These various interactions always keep you one step ahead of the mobbing horde, and it turns the game into something of a white-knuckle cat and mouse game, as you desperately try to pick 'em off while evading death from all sides.
On top of this, when you (finally) catch a second to gather your composure, it'll casually chuck a big boss fight in just to keep you on your toes. While I'm not a particularly big fan of these sorts of boss battles - learning attack patterns and all that pap - the Resi 4 bosses on the other hand are nothing if not spectacular.
Unlike so many other titles, these guys strike a nice balance between being massive, opposing forces, while still housing interesting, beatable and most of all fun
solutions. I had a great time duelling with 'em, I must say.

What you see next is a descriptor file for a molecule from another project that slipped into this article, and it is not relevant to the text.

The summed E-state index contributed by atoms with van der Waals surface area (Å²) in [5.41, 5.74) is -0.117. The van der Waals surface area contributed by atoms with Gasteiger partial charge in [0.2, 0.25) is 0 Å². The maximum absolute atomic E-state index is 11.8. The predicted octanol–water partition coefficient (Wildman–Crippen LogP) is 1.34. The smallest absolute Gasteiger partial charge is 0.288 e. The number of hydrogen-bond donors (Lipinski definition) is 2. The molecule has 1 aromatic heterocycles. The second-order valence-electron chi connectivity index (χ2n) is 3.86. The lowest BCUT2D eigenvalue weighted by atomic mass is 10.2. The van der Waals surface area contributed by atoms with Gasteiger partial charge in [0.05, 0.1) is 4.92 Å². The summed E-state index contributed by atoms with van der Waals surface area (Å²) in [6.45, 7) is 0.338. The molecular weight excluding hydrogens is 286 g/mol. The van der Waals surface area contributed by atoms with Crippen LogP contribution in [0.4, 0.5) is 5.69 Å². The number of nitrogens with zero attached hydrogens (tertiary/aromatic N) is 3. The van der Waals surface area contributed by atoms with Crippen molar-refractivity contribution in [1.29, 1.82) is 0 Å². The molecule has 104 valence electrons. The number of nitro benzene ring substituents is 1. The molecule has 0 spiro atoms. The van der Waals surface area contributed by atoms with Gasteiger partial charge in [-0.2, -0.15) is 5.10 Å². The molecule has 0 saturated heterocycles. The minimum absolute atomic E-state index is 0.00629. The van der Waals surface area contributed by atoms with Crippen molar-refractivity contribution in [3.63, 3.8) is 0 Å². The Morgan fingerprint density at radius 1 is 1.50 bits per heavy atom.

There's little else out there that plays quite like Resi 4. On the one hand it's a third person shooter, yet it couldn't be further from the likes of Max Payne if it tried, with a stylised over-the-shoulder viewpoint rarely seen.
It's a horror game too, yet doesn't rely on pitch black levels and monsters jumping out of the dark like say, Doom III does. What we have here is more of an underlying feeling of unease and panic, than more traditional bumps in the night.
Then it's an adventure game as well, with much in the way of collecting items and solving minor puzzles...yet Zelda, this isn't. Did Link ever get puked on with gastric acid until his face melted off?
|Boss encounters are a wonder to both see and play|
The relentless blasting action is great fun, with an awesome feel to each and every weapon. Whether it be laser-sighted pistols or the WW2-era sniper rifle, there's certainly a gun for every occasion. A more under-rated part of the game which I love to death though is the inventory and statistical side of things. In fact, it all comes across as a sort of ultra-light RPG at times.